This Day in History – 13 Shevat/January 14

13 Shevat

In 5550/1790, the French National Assembly granted full and equal citizenship to the Portuguese and Avignonese Jews.

Yahrtzeiten

5568/1808, Harav Yaakov Shimon of Zaslov, zt”l

5680/1920, Harav Binyamin Eisenstadt, zt”l, Rav of Utyein, mechaber of Mas’as Binyamin

5697/1937, Harav Avigdor Pollack of Spinke-Sighet, zt”l

5739/1979, Harav Raphael Baruch Sorotzkin, zt”l, Rosh Yeshivas Telshe


 

5570/1810

Harav Mordechai of Lechovitz, zt”l

Harav Mordechai was born in Nesvizh, Belarus, in 5502/1742. His father, Rav Noach, named him Mordechai after the family patriarch, Harav Mordechai Yaffe, the Baal Halevushim.

When his son was still a child, Rav Noach took him to Harav Aharon of Karlin, who had come to visit their city. Rav Noach asked Reb Aharon to bless his son that he merit hasmadah b’Torah. Reb Aharon held the boy close and then told the father that from then on he would learn with much hasmadah. Later, when Reb Mordechai related this episode, he would add that Reb Aharon taught him at that time how to make baalei teshuvah.

At a very young age Mordechai lost his father, and the residents of the town hired a private melamed for him. But Mordechai refused to learn with him; rather, he spent hours on end in the nearby forest, communing with Hashem. Yet even though he was never seen learning, at the age of 12 he delivered a pilpul in the main shul of Vilna that astounded all his listeners.

When he became a famous Rebbe, Reb Mordechai davened that this episode be forgotten; in consequence, although he was fluent in Bavli, Yerushalmi, Midrashim, Poskim, Rishonim, Acharonim and sifrei Kabbalah, he was considered by many of his detractors to be an am ha’aretz.

Reb Mordechai was a close talmid of Harav Shlomo of Karlin, zya. Rav Yisrael of Ruzhin attested that Reb Mordechai was the greatest of the chassidim of Reb Shlomo.

When Reb Shlomo was murdered al Kiddush Hashem on 22 Tammuz 5552/1792, Reb Mordechai was crowned by the thousands of chassidim as the new Rebbe.

Reb Mordechai is considered the founder of Chassidus in Lithuania, much as the Baal Shem Tov was the founder of general Chassidus. He attracted many outstanding talmidei chachamim known for their yiras Shamayim.

One of his main avodos was to instill emunah in the hearts of Klal Yisrael.

He was a mohel mumcheh, with a special inyan in this mitzvah. His talmid Rav Moshe of Kobrin called him the malach habris.

Reb Mordechai was close with many of the generation’s leading Rebbes, among them the Rebbe Reb Baruch of Mezhibuzh, Harav Levi Yitzchak of Berditchev and Harav Yisrael of Ruzhin.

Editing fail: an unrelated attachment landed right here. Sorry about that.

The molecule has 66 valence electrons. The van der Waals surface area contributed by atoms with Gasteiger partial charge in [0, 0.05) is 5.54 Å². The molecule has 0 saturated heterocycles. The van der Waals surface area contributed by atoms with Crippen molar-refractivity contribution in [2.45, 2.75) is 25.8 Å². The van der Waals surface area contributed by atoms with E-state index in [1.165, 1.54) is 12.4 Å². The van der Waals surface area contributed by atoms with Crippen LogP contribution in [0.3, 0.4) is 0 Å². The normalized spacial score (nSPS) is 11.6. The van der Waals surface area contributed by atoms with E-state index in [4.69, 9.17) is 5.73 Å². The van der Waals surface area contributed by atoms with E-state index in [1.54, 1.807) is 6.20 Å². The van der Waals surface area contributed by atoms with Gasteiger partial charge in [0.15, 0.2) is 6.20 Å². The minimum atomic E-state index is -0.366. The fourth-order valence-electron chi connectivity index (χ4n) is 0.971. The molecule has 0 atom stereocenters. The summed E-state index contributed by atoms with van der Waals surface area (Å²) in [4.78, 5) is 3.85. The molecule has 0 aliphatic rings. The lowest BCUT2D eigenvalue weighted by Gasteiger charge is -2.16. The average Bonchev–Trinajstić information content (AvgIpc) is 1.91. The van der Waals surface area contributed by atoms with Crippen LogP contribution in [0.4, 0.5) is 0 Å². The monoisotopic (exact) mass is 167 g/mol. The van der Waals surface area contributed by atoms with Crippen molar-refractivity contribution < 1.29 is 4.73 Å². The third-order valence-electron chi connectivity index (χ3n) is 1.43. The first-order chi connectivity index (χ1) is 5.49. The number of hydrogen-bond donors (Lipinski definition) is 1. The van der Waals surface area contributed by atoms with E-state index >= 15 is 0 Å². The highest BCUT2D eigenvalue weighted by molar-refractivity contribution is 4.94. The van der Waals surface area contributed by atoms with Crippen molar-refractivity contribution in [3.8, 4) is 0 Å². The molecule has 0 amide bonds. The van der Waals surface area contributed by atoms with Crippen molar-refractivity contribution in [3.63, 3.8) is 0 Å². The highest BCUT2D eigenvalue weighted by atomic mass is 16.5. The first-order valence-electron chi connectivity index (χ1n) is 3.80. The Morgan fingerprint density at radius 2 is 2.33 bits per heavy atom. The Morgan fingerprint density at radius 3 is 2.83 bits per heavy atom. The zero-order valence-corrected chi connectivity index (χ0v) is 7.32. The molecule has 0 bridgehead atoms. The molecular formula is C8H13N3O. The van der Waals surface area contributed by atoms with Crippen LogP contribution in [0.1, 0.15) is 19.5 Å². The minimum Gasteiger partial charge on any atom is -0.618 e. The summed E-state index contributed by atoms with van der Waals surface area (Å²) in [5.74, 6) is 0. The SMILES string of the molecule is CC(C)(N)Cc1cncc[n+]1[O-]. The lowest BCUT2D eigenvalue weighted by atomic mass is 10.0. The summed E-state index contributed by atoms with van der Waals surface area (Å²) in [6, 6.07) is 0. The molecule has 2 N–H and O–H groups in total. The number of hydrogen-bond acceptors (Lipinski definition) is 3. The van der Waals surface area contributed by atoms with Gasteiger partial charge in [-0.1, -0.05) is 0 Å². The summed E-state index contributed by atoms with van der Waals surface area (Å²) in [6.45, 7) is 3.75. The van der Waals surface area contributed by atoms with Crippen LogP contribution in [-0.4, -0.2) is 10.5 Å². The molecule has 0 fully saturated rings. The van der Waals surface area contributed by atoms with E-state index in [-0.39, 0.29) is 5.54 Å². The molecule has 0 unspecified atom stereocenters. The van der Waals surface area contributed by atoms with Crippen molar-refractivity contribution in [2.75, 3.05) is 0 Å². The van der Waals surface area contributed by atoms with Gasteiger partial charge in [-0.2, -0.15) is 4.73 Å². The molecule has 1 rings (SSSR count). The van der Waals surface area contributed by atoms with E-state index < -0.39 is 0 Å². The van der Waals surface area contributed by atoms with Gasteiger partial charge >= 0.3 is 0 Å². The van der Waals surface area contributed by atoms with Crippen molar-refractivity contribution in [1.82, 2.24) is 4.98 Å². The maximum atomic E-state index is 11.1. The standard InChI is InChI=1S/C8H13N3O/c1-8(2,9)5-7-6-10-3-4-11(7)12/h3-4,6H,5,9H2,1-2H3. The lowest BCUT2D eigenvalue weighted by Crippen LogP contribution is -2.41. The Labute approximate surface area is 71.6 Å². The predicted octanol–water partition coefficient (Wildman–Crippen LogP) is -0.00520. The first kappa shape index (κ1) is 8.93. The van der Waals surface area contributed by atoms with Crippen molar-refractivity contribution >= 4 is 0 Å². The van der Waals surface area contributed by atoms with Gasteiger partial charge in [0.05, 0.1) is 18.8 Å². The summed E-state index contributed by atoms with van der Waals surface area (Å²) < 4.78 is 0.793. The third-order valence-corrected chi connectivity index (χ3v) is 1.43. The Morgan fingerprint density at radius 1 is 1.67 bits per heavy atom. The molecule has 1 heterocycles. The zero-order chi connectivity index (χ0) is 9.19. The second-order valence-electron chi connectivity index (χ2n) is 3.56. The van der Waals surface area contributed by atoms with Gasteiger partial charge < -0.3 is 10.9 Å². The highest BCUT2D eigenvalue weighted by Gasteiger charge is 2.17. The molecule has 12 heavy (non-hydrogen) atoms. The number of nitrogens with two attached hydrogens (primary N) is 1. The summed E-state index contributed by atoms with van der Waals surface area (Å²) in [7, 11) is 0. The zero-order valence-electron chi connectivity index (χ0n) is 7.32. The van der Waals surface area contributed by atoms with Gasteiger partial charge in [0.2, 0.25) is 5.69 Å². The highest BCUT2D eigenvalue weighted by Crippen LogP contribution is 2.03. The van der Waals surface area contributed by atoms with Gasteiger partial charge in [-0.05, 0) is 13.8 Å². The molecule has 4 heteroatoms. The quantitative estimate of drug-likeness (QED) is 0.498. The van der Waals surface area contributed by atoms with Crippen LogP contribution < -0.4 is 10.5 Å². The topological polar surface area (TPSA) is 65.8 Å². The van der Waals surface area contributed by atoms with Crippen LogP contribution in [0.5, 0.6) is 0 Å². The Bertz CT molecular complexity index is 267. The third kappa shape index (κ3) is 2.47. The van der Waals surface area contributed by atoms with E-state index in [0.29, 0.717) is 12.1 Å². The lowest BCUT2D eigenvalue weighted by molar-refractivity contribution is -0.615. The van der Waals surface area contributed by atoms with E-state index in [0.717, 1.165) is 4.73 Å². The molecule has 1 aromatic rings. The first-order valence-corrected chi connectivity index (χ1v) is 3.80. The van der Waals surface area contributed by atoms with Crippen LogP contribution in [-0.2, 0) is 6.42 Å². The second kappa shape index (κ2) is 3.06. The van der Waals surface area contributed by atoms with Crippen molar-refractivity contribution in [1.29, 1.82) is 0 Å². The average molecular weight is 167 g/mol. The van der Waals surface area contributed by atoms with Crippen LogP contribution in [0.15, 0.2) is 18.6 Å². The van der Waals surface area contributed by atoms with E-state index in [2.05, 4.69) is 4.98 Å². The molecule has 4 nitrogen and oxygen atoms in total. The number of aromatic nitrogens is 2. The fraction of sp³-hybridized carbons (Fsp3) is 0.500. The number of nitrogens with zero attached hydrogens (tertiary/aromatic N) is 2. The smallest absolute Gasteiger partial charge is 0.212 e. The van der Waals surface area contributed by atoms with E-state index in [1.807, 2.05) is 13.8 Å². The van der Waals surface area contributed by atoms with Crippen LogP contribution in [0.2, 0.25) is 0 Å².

Harav Avraham of Kalisk put Reb Mordechai in charge of the tzedakah for the yishuv in Eretz Yisrael.

Reb Mordechai donated to this tzedakah every morning before davening, and called upon his chassidim to do the same. When he sent the money to Reb Avraham in Eretz Yisrael, he would list all those who had contributed — except himself.

The style of tefillah in his court was that of Karlin, full of enthusiasm and dveikus.

In 5570/1720 his grandson Reb Shlomo Chaim (the son of his son Harav Aharon, later the Koidenover Rebbe) was to be married in Stolin, home of the mechutan Rav Asher of Stolin. Reb Mordechai did not want to travel to the wedding. The chassidim set up a beis din, which ruled that the Rebbe had to go. Reb Mordechai went with a heavy heart, saying “Ales is farfallen — all is lost.”

On the wedding day, Friday, 13 Shevat, Reb Mordechai felt that his end was near. He took his tzitzis in one hand, his beard in the other, and began singing “Keil chai chelkeinu…” (from the brachos at a bris) over and over until he was niftar. He was 68, and had been Rebbe for 18 years.

It is related that when his close confidant, Rav Avraham of Kalisk, was niftar on 4 Shevat, just days earlier, in Teveria, Reb Mordechai had cried out, “The western light has been extinguished!” A few days later, Reb Mordechai received a letter from Reb Avraham, sent out earlier, in which he wrote, “Tomorrow you will be with me in the same realm.” And so it was — just a few days later, Reb Mordechai was also niftar. Reb Moshe Kobriner used to say: 4 Shevat is the yahrtzeit of Reb Avraham Kalisker; 13 Shevat is the yahrtzeit of Reb Mordechai Lechovitcher; and the days in between are like Chol Hamoed.

Reb Mordechai was succeeded by his son Rav Noach.

His other son, Rav Aharon, had been niftar during his father’s lifetime, in 5566/1706.

Some of his divrei Torah are printed in Ohr Yesharim, a compilation of the divrei Torah of the Lechovitcher Rebbes.

Zechuso yagen aleinu.


 

January 14

In 1784, the United States ratified a peace treaty with England, formally ending the American War of Independence.

In 1809, England and Spain formed an alliance against Napoleon Bonaparte.

In 1942, forces under U.S. General Douglas MacArthur resisted Japanese attacks on Bataan in the Philippines in World War II.

In 1962, at least 36 Algerians and Europeans were killed in disorder and terrorist attacks in Algeria’s major cities.

In 1992, Israel opened peace talks with Jordan and resumed bargaining with the Palestinians.

In 1998, the U.N. Security Council voted unanimously to rebuke Iraq for not giving arms inspectors full access.

In 2002, the U.S. House Energy and Commerce Committee released a letter by an executive of Enron Corp. to Kenneth Lay, the energy company’s chairman and chief executive officer, pointing out improprieties in the now-bankrupt Enron’s accounting practices.